SECOND CLOSET: Sales associate Brent Coe could be working from a different location in 2010.
Through nearly 90 years of service, Junior League of Tacoma has dedicated itself to building community through volunteerism and charity. But that could change by the end of this year.
A grass-roots, volunteer-driven community service organization, Junior League has provided educational programs, conducted supply drives, hosted television and radio shows, purchased hospital beds, granted scholarships, made meals, and generally worked tirelessly to build this city, or keep it from falling apart. Proudly led by some of Tacoma’s great women, the organization now joins nonprofit and charitable organizations nationwide in its struggle to stay afloat amidst declining donations, diminishing membership and estimations that things are likely to get worse before they get better.
“We’re not on our way to closing, but we are investigating our options,” says Junior League of Tacoma President-elect Gayle Selden. “It is something you have to think about. A nonprofit is just like running a business. In any economic hard times, you have to look for things to cut.”
Among programs facing closure is the Junior League Second Closet, an upper-crust, second-hand clothing store at Tenth and Pacific Avenue. The store opened its doors for the first time in 1930. The store was established in hopes of producing a regular, reliable stream of income for the organization and its myriad of causes. The store remained a cornerstone of the organization’s efforts for decades, and moved along with Junior League headquarters in 1994. At the time, the thrift store was netting about $20,000 and was run by JLT volunteers. By 1999, the store was pulling $38,000 and supported salaries for a manager and paid staff.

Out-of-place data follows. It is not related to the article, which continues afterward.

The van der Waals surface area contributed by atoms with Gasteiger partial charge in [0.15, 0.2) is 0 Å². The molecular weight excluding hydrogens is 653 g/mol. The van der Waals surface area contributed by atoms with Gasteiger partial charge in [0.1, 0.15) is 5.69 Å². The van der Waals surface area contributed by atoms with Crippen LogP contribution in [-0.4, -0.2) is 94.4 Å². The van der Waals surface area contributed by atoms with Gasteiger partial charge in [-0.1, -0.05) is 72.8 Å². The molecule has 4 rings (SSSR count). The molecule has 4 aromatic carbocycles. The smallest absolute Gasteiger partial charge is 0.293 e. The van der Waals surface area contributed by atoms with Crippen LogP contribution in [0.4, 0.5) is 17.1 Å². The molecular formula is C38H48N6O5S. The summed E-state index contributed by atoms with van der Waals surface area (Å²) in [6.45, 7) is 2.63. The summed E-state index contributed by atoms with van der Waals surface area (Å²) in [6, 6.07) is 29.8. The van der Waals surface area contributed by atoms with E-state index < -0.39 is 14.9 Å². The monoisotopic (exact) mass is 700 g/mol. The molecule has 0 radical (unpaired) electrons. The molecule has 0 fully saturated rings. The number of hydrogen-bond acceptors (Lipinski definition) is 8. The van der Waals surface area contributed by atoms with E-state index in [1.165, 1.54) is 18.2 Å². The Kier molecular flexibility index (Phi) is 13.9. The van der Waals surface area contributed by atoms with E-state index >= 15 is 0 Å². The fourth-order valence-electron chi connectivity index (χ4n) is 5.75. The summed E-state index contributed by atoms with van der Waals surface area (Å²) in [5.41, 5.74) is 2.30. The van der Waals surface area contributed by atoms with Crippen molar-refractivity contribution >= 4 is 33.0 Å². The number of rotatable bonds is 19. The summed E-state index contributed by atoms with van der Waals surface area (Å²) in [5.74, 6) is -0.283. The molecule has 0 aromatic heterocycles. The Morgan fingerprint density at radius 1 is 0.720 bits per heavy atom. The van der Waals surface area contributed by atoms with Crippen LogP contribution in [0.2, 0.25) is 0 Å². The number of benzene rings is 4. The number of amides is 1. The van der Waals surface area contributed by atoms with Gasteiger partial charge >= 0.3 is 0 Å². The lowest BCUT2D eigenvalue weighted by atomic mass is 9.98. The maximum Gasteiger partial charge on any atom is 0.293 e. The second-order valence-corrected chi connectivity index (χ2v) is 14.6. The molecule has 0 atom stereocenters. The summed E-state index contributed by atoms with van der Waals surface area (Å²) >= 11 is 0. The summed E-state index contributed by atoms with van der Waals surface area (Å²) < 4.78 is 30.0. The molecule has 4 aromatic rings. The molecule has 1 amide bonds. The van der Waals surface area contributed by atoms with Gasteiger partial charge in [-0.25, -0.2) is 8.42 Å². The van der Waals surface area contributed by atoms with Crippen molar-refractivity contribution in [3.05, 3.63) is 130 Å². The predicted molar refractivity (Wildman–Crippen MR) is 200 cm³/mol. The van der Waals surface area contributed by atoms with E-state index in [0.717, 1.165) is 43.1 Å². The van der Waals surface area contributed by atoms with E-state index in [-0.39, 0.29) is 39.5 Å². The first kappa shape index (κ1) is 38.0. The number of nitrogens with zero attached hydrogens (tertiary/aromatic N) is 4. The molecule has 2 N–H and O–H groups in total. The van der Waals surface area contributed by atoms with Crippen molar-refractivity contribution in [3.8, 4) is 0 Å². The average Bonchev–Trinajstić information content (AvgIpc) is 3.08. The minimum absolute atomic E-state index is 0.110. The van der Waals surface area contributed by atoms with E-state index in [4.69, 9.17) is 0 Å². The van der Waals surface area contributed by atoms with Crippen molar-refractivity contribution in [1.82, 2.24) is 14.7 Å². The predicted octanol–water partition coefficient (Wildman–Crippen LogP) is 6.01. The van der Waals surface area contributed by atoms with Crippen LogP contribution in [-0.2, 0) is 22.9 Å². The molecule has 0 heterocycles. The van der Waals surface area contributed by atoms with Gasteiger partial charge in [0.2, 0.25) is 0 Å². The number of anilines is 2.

Fast forward a decade or so, and remember that the local and national economies have imploded.
Like many retailers, Second Closet saw declining revenues during crucial holiday months. A sales spike in January didn’t make up for what the store lost in November and December. Combined with declining membership, declining donations, increasing rent, and a struggling retail climate, the loss of store revenue now threatens the stability of the entire organization.
“It’s a vicious cycle,” says Selden. “People aren’t buying new stuff, so we’re not getting as much used stuff. Our shoppers are still coming in and buying. There’s just less for them to purchase.”
Junior League isn’t the only retailer struggling along Pacific Avenue. Stores have come and gone for years near the northernmost stretch of Pacific Avenue. Selden says she is pleased with rental rates. The real problem, she says, is lack of customers.
“The problem is that downtown Tacoma doesn’t breed as many customers as one would think,” she says. “We really wanted to be part of the resurgence of downtown, but that hasn’t panned out as fast as it could have. We have a ton of empty spaces down here.”
Selden is particularly concerned about the loss of Russell Investments employees, many of whom shop at the Second Closet. If Russell sets sail, it could sound a death knell for several businesses in the neighborhood, she speculates.
Currently, Selden and other Junior League administrators are weighing their options. During the next eight months, they will consider whether finding a new location will be worth standard costs of moving, which include training regular customers to shop at a new location.
“We are very happy where we are,” she says. “As we look at our options, we’re finding a lot more positives about where we are relative to where we could be. When there’s trouble, the first solution is always to find something cheaper. We would love to stay here. But we’re having difficulty affording it now. So if things [the economy] gets worse, where will we be?”